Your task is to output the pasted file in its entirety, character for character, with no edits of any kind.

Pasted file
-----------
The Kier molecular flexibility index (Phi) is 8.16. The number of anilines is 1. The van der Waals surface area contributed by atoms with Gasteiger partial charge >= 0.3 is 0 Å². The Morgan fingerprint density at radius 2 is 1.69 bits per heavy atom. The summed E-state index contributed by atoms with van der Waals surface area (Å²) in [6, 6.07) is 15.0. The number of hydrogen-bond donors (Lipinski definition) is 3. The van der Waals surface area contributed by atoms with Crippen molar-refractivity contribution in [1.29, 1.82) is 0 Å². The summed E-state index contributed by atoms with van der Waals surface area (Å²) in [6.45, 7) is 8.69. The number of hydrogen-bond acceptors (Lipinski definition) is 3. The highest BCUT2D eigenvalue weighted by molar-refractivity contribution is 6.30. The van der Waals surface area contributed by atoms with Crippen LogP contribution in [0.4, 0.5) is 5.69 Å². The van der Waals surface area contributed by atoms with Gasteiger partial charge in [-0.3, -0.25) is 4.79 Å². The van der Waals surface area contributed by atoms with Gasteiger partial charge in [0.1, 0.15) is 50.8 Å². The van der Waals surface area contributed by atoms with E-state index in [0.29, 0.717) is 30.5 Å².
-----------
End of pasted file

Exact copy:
The Kier molecular flexibility index (Phi) is 8.16. The number of anilines is 1. The van der Waals surface area contributed by atoms with Gasteiger partial charge >= 0.3 is 0 Å². The Morgan fingerprint density at radius 2 is 1.69 bits per heavy atom. The summed E-state index contributed by atoms with van der Waals surface area (Å²) in [6, 6.07) is 15.0. The number of hydrogen-bond donors (Lipinski definition) is 3. The van der Waals surface area contributed by atoms with Crippen molar-refractivity contribution in [1.29, 1.82) is 0 Å². The summed E-state index contributed by atoms with van der Waals surface area (Å²) in [6.45, 7) is 8.69. The number of hydrogen-bond acceptors (Lipinski definition) is 3. The highest BCUT2D eigenvalue weighted by molar-refractivity contribution is 6.30. The van der Waals surface area contributed by atoms with Crippen LogP contribution in [0.4, 0.5) is 5.69 Å². The van der Waals surface area contributed by atoms with Gasteiger partial charge in [-0.3, -0.25) is 4.79 Å². The van der Waals surface area contributed by atoms with Gasteiger partial charge in [0.1, 0.15) is 50.8 Å². The van der Waals surface area contributed by atoms with E-state index in [0.29, 0.717) is 30.5 Å².